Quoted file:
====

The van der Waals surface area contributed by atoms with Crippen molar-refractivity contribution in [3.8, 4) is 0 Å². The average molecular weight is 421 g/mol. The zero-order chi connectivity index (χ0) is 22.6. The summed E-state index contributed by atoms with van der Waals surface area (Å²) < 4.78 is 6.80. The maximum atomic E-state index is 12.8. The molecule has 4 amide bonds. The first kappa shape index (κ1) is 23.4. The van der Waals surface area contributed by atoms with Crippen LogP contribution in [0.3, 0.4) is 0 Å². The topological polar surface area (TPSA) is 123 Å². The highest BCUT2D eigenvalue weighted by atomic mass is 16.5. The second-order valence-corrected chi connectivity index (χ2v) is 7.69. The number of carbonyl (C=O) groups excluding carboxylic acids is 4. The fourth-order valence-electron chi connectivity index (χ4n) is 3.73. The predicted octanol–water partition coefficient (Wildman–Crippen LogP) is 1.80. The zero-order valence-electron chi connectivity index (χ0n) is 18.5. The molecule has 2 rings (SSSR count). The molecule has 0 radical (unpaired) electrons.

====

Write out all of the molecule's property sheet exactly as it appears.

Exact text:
The van der Waals surface area contributed by atoms with Crippen molar-refractivity contribution in [3.8, 4) is 0 Å². The average molecular weight is 421 g/mol. The zero-order chi connectivity index (χ0) is 22.6. The summed E-state index contributed by atoms with van der Waals surface area (Å²) < 4.78 is 6.80. The maximum atomic E-state index is 12.8. The molecule has 4 amide bonds. The first kappa shape index (κ1) is 23.4. The van der Waals surface area contributed by atoms with Crippen LogP contribution in [0.3, 0.4) is 0 Å². The topological polar surface area (TPSA) is 123 Å². The highest BCUT2D eigenvalue weighted by atomic mass is 16.5. The second-order valence-corrected chi connectivity index (χ2v) is 7.69. The number of carbonyl (C=O) groups excluding carboxylic acids is 4. The fourth-order valence-electron chi connectivity index (χ4n) is 3.73. The predicted octanol–water partition coefficient (Wildman–Crippen LogP) is 1.80. The zero-order valence-electron chi connectivity index (χ0n) is 18.5. The molecule has 2 rings (SSSR count). The molecule has 0 radical (unpaired) electrons.